The opinion of the court was delivered by: MILTON SHADUR, Senior District Judge
MEMORANDUM OPINION AND ORDER
Intervenor-plaintiff Renaee Henry ("Henry") has moved for
partial summary judgment pursuant to Fed.R.Civ.P. ("Rule") 56
as to her claim that PepsiAmericas, Inc. and Pepsi-Cola General
Bottlers, Inc. (collectively "Pepsi")*fn1 violated the
Family and Medical Leave Act of 1993 ("FMLA,"
29 U.S.C. §§ 2601-2654)*fn2 by failing to reinstate her employment after she returned from an
FMLA-entitled leave. Both parties have submitted statements of
material fact as called for by this District Court's LR
56.1.*fn3 Because Henry has not shown that she is entitled
to relief as a matter of law, her motion is denied.
Every Rule 56 movant bears the burden of establishing the
absence of any genuine issue of material fact (Celotex Corp. v.
Catrett, 477 U.S. 317, 322-23 (1986)). For that purpose courts
consider the evidentiary record in the light most favorable to
nonmovants and draw all reasonable inferences in their favor
(Lesch v. Crown Cork & Seal Co., 282 F.3d 467, 471 (7th Cir.
2002)). But to avoid summary judgment a nonmovant "must produce
more than a scintilla of evidence to support his position" that a
genuine issue of material fact exists (Pugh v. City of Attica,
259 F.3d 619, 625 (7th Cir. 2001)) and "must set forth specific
facts that demonstrate a genuine issue of triable fact" (id.).
Ultimately summary judgment is warranted only if a reasonable jury could not return a verdict for the nonmovant (Anderson v.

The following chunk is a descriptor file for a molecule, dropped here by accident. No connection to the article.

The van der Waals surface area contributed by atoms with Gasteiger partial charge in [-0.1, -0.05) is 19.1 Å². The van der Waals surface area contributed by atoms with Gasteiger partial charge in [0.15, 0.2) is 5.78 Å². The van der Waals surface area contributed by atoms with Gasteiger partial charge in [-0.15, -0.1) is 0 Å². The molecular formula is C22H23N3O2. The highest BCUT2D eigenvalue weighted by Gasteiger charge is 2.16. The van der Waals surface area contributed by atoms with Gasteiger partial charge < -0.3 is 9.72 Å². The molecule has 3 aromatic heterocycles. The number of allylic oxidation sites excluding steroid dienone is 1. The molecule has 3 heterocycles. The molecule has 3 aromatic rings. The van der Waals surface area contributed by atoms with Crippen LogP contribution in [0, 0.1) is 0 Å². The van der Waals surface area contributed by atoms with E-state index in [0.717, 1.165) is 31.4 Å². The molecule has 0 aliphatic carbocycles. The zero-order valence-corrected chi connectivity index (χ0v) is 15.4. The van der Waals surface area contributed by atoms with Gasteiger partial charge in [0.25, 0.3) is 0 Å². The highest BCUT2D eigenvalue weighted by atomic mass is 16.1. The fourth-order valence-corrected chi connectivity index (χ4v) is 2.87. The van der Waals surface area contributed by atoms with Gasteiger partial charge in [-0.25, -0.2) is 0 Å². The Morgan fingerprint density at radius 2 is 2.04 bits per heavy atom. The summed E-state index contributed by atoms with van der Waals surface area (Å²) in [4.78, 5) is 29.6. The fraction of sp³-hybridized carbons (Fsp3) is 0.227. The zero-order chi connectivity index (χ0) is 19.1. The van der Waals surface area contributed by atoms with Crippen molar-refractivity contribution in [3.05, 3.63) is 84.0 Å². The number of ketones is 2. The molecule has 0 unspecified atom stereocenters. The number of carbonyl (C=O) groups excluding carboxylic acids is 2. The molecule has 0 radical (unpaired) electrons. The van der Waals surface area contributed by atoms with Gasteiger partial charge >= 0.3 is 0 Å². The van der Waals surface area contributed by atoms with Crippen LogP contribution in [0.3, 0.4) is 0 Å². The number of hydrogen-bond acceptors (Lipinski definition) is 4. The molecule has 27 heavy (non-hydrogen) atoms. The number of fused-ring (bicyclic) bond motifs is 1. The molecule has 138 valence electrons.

Liberty Lobby, Inc., 477 U.S. 242, 248 (1986)). What follows is
a summary of the relevant facts, viewed of course in the light
most favorable to nonmovant Pepsi.
Henry was hired as a dispatcher in the Conventional Sales
Department at Pepsi's 35th Street Distribution Facility
("Facility") in Chicago, Illinois in September 1999 (P. St. ¶ 8).
Within a few months of being hired, Henry also took on "payroll
functions" in addition to her dispatch responsibilities (H. St. ¶
9). Taken together, Henry's job duties included taking
attendance, correcting payroll discrepancies, sending hand-held
printers out for repair, acting as a liaison between other
employees and Pepsi's human resources department in matters of
leave and benefits, sending injured employees for drug testing
and assigning work to drivers, helpers and merchandisers (P. St.
¶ 17). That congeries of duties was apparently shared among
different positions at Pepsi's other three Chicago-area
distribution facilities, for none of those facilities employed a